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Birds And Climate Change

Nov 8, 2019
Mike's Birds / Flickr

Nearly two-thirds of North America’s birds could be at risk of extinction due to climate change.

According to a report from the National Audubon Society, if the global temperature rise by 5.4 degrees Fahrenheit by the year 2100, 389 species of birds around the continent will be at risk for extinction. 

In Ohio, we could see as many as 19 species of birds disappear by 2080 if the warming climate continues to persist.

Today on All Sides, climate change and its impact on birds. 

 

Guests:

Birds And Climate Change

Oct 17, 2019
Mike's Birds / Flickr

Nearly two-thirds of North America’s birds could be at risk of extinction due to climate change.

According to a report from the National Audubon Society, if the global temperature rise by 5.4 degrees Fahrenheit by the year 2100, 389 species of birds around the continent will be at risk for extinction. 

In Ohio, we could see as many as 19 species of birds disappear by 2080 if the warming climate continues to persist.

Today on All Sides, climate change and its impact on birds.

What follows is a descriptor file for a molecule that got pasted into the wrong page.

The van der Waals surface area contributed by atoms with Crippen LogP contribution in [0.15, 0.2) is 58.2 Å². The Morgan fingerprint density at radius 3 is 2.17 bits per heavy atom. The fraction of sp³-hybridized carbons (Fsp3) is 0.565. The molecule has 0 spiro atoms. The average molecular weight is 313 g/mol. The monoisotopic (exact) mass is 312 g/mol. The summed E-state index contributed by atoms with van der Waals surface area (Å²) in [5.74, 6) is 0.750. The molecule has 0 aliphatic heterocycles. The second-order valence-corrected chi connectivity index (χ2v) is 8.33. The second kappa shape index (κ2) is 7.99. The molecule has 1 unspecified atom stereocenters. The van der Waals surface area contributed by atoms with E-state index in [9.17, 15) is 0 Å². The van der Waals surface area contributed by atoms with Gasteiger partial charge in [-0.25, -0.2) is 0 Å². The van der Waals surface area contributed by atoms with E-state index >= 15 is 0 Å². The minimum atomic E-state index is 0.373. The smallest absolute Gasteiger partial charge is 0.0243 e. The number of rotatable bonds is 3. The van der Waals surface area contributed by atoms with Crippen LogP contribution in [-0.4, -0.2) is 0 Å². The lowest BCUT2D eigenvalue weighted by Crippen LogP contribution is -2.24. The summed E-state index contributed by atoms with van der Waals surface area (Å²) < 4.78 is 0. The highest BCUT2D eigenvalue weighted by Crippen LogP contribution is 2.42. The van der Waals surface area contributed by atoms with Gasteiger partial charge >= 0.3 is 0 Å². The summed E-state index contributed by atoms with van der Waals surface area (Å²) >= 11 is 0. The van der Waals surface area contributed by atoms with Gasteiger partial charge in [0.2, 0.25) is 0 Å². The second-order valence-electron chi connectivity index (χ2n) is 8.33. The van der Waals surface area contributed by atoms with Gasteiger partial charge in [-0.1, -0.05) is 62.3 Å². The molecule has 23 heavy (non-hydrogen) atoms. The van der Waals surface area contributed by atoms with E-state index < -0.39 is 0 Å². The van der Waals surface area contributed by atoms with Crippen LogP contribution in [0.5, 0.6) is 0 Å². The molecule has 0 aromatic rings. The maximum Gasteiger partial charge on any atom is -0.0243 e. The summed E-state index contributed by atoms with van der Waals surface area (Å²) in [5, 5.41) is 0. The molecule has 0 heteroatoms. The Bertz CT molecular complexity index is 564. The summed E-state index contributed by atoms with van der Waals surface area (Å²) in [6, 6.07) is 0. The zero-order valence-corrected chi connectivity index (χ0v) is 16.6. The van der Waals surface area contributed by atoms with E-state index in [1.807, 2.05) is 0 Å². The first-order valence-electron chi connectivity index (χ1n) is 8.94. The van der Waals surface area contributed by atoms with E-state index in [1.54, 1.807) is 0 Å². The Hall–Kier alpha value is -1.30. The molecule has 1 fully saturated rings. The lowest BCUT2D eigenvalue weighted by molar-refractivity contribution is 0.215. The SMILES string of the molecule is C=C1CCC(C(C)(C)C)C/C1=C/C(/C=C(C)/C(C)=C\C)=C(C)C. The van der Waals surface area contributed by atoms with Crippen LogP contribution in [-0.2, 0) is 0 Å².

Guests:

Brutus, an Eastern screech owl, shown off at an Audubon event on Oct. 10, 2019.
Paige Pfleger / WOSU

New research from the National Audubon Society finds two-thirds of North American birds are at risk of extinction due to climate change.

Over the past half-century, North America has lost more than a quarter of its entire bird population, or around 3 billion birds.

That's according to a new estimate published in the journal Science by researchers who brought together a variety of information that has been collected on 529 bird species since 1970.

Bird Rescue And Rehabilitation In Ohio

Sep 19, 2019
Dick Daniels / Wikimedia Commons

Naturalist, artist and writer Julie Zickefoose in May 2017 took on the role of savior to a sick and orphaned baby Blue Jay.

In her new memoir, Zickefoose recalls the process of saving and then releasing the Jay, and also how the Jay she named Jemima saved her back. 

Today on All Sides with Ann Fisher: Julie Zickefoose talks about her new book, "Saving Jemima: Life and Love with a Hard-Luck Jay." 

  

Guests:

A new hybrid bird species has been spotted around parks in northeast Ohio.

The bird is a type of warbler resulting from mating between Cerulean Warblers and Northern Parulas.

Park Ranger Ryan Trimbath was the first to spot the bird in 2014 while he was working for the Summit Metro Parks in Deep Lock Quarry.

He says the experience has opened his mind to when people claim to see new species.

Viktoriia Radchuk, an evolutionary ecologist at Berlin's Leibniz Institute for Zoo and Wildlife Research, wanted to know how animals were responding to climate change.

So she scoured the results of more than 10,000 animal studies — on species from frogs to snakes, from insects to birds to mammals — looking for information on how changing environments were affecting animal behavior. Based on the available data, she decided to focus on birds in the Northern Hemisphere.